Bee Beetle.

Bee Beetle (Trichius fasciatus) on Creeping Thistle (Cirsium arvense)

Interesting Find Near Cawdor Woods.

Whilst searching for possible wild bees last week, I found this interesting member of the Coleoptera order. At first glance, this hairy insect looked just like a bumble bee till closer inspection revealed these colourful wing cases. My reference books implies that it is rare in UK. Has anyone else seen one of these?

16 thoughts on “Bee Beetle.”

  1. How wonderful. No, never seen one, here or anywhere – and I’m someone who’s always on the lookout for such things. If it’s really going for the scare-them-off look, you’d think it would do a hornet or a wasp, not a harmless bee.

    1. Thanks,Linton. I am excited about it because it just looked so unreal. It was just like a bumble bee and I might have missed identifying it had I not been so focussed on identifying insects for the course that I am doing.

  2. Wow, it looks beautiful and very bee like. Never saw one but will keep my eyes open. Thank you for sharing.

  3. That is very interesting Ann. I shall be looking more closely on my walks for these . Terrific camouflage though! Hard to distinguish at a cursory glance! Good for you spotting it.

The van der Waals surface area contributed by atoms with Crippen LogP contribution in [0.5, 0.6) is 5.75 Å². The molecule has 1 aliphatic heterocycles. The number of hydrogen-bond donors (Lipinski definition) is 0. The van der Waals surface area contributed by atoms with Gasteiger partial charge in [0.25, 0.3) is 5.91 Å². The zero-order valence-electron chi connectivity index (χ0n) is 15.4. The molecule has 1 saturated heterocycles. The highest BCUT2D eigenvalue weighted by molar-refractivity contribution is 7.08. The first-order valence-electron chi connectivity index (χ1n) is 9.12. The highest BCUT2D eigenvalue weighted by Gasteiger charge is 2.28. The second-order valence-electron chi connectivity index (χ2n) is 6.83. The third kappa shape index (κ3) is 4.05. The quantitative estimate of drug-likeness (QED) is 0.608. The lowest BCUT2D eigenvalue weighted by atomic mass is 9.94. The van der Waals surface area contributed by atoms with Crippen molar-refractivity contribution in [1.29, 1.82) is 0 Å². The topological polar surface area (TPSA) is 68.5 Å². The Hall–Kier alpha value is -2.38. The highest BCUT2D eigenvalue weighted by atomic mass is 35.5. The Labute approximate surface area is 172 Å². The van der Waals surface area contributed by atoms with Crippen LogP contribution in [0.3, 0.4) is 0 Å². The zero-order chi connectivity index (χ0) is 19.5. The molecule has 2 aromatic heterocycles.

4. Here is a map.

    You will see that it has a very strange distribution – N Scotland and Wales. It is quite common up here and you can read about it in The Coleopterist 29(3): 154-160, December 2020.

    1. Saw this very beetle burrowing under a dead mouse carcass on the island just off Newborough beach, Anglesey

      1. Hello Barry. Thank you for sharing this colourful shiny beetle with us. I am pretty certain that it is a burying beetle (Nicrophorus investigator (in italics!)) because the bee beetle has a hairy thorax and eats pollen etc. The burying beetle feeds on corpses. Great to see this and learn new things. I appreciate you taking the time to send this in. Best wishes, Ann.

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